Though you may know and follow basic security measures on your own when installing and managing your network and websites, you'll never be able to keep up with and catch all the vulnerabilities by yourself.
Vulnerability scanners can help you automate security auditing and can play a crucial part in your IT security. They can scan your network and websites for up to thousands of different security risks, producing a prioritized list of those you should patch, describe the vulnerabilities, and give steps on how to remediate them. Some can even automate the patching process.
Though vulnerability scanners and security auditing tools can cost a fortune, there are free options as well. Some only look at specific vulnerabilities, but there are also those that offer broad IT security scanning.
The Open Vulnerability Assessment System (OpenVAS) is a free network security scanner platform, with most components licensed under the GNU General Public License (GNU GPL). The main component is available via several Linux packages or as a downloadable Virtual Appliance for testing/evaluation purposes. Though the scanner itself doesn't work on Windows machines, they offer clients for Windows.
The main component of the OpenVAS is the security scanner, which only can run in Linux. It does the actual work of scanning and receives a feed updated daily of Network Vulnerability Tests (NVT), more than 33,000 in total.The OpenVAS Manager controls the scanner and provides the intelligence. The OpenVAS Administrator provides a command-line interface and can act as full service daemon, providing user management and feed management.
There are a couple clients to serve as the GUI or CLI. The Greenbone Security Assistant (GSA) offers a web-based GUI. The Greenbone Security Desktop (GSD) is a Qt-based desktop client that runs on various OSs, including Linux and Windows. And the OpenVAS CLI offers a command-line interface.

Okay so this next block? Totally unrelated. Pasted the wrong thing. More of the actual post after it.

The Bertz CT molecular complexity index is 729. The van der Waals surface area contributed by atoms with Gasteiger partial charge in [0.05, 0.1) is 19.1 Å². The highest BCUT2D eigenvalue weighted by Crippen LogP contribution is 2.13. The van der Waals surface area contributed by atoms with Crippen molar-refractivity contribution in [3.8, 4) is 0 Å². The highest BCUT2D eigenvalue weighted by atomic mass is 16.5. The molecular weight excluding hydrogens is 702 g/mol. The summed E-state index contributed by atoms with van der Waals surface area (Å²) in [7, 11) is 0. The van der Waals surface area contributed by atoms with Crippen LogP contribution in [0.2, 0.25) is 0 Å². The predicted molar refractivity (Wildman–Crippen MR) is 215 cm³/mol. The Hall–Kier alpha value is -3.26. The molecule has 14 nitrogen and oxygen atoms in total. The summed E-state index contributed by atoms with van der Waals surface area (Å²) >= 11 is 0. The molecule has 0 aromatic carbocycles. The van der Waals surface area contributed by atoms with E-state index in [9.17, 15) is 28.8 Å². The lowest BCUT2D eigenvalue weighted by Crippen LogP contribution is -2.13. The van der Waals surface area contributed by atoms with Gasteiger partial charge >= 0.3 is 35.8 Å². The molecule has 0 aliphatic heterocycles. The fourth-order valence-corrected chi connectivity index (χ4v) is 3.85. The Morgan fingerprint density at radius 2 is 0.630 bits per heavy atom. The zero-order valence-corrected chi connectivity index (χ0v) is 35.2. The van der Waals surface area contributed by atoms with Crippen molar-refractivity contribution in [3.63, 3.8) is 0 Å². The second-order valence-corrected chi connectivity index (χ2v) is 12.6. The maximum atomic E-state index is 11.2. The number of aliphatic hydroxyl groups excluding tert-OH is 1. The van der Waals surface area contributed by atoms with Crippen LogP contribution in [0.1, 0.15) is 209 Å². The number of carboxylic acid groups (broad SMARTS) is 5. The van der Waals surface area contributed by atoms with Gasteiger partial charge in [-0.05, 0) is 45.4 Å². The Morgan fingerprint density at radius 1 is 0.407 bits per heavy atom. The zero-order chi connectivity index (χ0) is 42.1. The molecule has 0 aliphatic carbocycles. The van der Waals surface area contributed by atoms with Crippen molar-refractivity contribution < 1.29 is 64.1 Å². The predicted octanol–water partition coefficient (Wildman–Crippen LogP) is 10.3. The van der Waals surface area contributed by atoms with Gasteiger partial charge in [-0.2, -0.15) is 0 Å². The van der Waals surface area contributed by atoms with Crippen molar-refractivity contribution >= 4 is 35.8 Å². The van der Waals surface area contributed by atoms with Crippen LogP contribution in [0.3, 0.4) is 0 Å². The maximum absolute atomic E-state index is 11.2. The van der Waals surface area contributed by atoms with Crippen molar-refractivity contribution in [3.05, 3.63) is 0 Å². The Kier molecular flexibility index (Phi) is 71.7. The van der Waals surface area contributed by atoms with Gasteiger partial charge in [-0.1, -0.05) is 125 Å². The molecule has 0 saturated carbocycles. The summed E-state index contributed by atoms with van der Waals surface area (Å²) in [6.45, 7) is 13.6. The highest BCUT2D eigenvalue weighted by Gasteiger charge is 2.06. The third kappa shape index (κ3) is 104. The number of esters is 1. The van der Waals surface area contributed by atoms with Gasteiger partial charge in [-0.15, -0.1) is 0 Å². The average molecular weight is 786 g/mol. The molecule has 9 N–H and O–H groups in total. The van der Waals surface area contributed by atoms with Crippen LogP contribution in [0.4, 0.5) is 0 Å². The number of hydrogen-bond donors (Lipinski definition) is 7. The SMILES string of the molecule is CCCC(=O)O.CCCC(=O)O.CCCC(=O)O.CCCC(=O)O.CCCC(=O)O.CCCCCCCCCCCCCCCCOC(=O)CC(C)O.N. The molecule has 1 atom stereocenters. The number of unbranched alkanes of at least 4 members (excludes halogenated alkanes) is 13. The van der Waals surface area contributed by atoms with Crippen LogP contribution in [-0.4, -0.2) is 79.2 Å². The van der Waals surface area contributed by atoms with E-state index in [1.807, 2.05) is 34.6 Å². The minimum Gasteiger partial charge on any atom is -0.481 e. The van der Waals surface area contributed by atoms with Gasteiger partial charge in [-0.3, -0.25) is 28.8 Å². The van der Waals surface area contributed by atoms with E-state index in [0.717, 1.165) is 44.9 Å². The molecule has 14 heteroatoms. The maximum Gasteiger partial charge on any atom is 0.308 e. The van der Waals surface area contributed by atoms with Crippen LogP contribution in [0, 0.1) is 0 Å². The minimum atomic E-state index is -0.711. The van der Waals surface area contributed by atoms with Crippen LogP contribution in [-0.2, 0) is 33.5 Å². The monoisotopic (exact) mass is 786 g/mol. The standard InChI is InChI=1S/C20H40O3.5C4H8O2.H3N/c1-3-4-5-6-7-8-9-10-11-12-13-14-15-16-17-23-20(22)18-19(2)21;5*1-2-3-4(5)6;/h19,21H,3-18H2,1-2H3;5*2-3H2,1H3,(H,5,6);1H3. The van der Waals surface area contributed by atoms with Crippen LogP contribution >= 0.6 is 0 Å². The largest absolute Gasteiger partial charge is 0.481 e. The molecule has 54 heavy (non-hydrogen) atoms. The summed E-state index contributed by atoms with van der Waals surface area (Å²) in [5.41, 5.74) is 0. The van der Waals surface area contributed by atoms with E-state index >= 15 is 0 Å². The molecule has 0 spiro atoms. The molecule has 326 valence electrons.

OpenVAS isn't the easiest and quickest scanner to install and use, but it's one of the most feature-rich, broad IT security scanners that you can find for free. It scans for thousands of vulnerabilities, supports concurrent scan tasks, and scheduled scans. It also offers note and false positive management of the scan results. However, it does require Linux at least for the main component.
2. Retina CS Community
Retina CS Community provides vulnerability scanning and patching for Microsoft and common third-party applications, such as Adobe and Firefox, for up to 256 IPs free. Plus it supports vulnerabilities within mobile devices, web applications, virtualized applications, servers, and private clouds. It looks for network vulnerabilities, configuration issues, and missing patches.
The Retina CS Community software essentially provides just the patching functionality. Retina Network Community is the software that provides the vulnerability scanning, which must be separately installed before the Retina CS Community software.
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